Pathological gamblingBMJ 1995; 311 doi: https://doi.org/10.1136/bmj.311.7004.522 (Published 26 August 1995) Cite this as: BMJ 1995;311:522
- Sheila B Blume
- Medical director Alcoholism, Chemical Dependency, and Compulsive Gambling Programs, South Oaks Hospital, Amityville, NY 11701, USA
An addiction to an altered psychological state
Neither gambling nor its problems are new to human history. Artefacts related to gambling dating from 3000 BC have been identified in the remains of ancient Babylon. Lotteries originated in Europe in the middle ages, and the first lottery to be sponsored by a government was chartered by Queen Elizabeth I of England in 1566.1 Serious gambling problems are described in the classical literature of many cultures, such as the Hindu epic the Mahabharata. The Russian novelist Dostoevsky wrote his 1866 novella The Gambler in a desperate effort to repay his own gambling debts.2 Yet despite the accelerating trend towards the legalisation of many types of wagering worldwide and the awareness that for some people gambling becomes a destructive addiction, little attention has been given to the prevention or treatment of its problems.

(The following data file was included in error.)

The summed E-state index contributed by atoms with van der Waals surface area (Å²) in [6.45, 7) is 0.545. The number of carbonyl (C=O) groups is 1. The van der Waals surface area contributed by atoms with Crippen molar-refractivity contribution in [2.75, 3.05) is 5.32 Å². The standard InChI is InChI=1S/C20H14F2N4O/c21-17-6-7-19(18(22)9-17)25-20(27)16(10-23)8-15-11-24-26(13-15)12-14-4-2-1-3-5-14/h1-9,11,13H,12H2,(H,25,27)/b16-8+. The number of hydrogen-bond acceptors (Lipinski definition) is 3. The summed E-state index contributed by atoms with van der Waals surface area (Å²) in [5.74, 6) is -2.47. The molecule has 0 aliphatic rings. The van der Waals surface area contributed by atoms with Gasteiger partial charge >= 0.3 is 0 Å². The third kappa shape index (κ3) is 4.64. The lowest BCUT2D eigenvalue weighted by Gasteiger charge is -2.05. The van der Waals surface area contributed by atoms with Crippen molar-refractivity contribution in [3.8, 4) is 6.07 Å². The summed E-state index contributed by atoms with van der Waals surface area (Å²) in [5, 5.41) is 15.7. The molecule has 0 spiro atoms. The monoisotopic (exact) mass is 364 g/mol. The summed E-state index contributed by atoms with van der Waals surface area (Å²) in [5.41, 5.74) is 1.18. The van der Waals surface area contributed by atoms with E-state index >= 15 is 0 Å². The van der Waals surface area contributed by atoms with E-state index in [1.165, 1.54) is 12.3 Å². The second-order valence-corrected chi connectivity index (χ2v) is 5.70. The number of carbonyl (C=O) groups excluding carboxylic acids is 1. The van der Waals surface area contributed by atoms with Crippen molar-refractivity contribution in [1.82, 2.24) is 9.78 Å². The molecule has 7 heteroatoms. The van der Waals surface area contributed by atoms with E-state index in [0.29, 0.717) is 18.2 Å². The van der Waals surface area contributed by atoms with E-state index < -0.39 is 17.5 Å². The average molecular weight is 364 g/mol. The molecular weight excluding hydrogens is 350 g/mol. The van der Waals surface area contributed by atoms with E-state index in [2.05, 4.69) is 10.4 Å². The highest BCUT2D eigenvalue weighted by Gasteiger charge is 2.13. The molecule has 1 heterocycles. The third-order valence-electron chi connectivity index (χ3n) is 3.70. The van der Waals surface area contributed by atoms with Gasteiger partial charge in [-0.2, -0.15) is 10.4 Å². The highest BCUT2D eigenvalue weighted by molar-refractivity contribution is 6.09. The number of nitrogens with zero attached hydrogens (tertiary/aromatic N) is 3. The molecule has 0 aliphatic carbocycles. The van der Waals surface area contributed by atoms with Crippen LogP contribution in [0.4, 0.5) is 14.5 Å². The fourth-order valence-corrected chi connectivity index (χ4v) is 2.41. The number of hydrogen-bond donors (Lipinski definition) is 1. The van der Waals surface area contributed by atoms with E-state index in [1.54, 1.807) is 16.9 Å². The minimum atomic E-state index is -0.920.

Gambling is big business in the United …
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